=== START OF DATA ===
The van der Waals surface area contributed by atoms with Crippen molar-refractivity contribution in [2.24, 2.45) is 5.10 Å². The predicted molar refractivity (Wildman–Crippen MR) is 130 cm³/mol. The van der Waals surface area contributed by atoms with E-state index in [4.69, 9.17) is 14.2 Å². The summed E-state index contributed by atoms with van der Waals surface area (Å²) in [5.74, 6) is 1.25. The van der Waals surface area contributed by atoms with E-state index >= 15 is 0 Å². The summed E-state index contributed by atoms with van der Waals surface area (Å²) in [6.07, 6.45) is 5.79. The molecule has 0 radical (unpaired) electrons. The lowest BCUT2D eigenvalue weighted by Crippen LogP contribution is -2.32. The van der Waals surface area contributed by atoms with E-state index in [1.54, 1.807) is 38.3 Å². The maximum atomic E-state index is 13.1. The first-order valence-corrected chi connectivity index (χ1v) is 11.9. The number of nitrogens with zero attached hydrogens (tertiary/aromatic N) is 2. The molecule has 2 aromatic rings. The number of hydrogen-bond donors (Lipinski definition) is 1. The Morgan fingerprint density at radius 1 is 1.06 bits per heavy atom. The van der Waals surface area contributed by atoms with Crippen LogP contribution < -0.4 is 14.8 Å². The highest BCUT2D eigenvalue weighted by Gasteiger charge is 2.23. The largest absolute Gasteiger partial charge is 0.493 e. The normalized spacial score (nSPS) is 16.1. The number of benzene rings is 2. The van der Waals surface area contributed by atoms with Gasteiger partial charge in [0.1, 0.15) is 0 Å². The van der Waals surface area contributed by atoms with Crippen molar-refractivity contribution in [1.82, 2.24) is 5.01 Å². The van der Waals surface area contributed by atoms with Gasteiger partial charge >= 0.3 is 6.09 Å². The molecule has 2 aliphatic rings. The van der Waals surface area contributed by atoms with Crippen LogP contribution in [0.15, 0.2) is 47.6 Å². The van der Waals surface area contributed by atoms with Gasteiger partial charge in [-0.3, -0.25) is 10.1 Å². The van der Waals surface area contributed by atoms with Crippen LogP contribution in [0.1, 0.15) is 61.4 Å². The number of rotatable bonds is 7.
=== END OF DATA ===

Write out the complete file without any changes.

The van der Waals surface area contributed by atoms with Crippen molar-refractivity contribution in [2.24, 2.45) is 5.10 Å². The predicted molar refractivity (Wildman–Crippen MR) is 130 cm³/mol. The van der Waals surface area contributed by atoms with E-state index in [4.69, 9.17) is 14.2 Å². The summed E-state index contributed by atoms with van der Waals surface area (Å²) in [5.74, 6) is 1.25. The van der Waals surface area contributed by atoms with E-state index >= 15 is 0 Å². The summed E-state index contributed by atoms with van der Waals surface area (Å²) in [6.07, 6.45) is 5.79. The molecule has 0 radical (unpaired) electrons. The lowest BCUT2D eigenvalue weighted by Crippen LogP contribution is -2.32. The van der Waals surface area contributed by atoms with E-state index in [1.54, 1.807) is 38.3 Å². The maximum atomic E-state index is 13.1. The first-order valence-corrected chi connectivity index (χ1v) is 11.9. The number of nitrogens with zero attached hydrogens (tertiary/aromatic N) is 2. The molecule has 2 aromatic rings. The number of hydrogen-bond donors (Lipinski definition) is 1. The Morgan fingerprint density at radius 1 is 1.06 bits per heavy atom. The van der Waals surface area contributed by atoms with Crippen LogP contribution < -0.4 is 14.8 Å². The highest BCUT2D eigenvalue weighted by Gasteiger charge is 2.23. The largest absolute Gasteiger partial charge is 0.493 e. The normalized spacial score (nSPS) is 16.1. The number of benzene rings is 2. The van der Waals surface area contributed by atoms with Gasteiger partial charge in [0.1, 0.15) is 0 Å². The van der Waals surface area contributed by atoms with Crippen molar-refractivity contribution in [1.82, 2.24) is 5.01 Å². The van der Waals surface area contributed by atoms with Gasteiger partial charge >= 0.3 is 6.09 Å². The molecule has 2 aliphatic rings. The van der Waals surface area contributed by atoms with Crippen LogP contribution in [0.15, 0.2) is 47.6 Å². The van der Waals surface area contributed by atoms with Gasteiger partial charge in [-0.3, -0.25) is 10.1 Å². The van der Waals surface area contributed by atoms with Crippen LogP contribution in [0.1, 0.15) is 61.4 Å². The number of rotatable bonds is 7.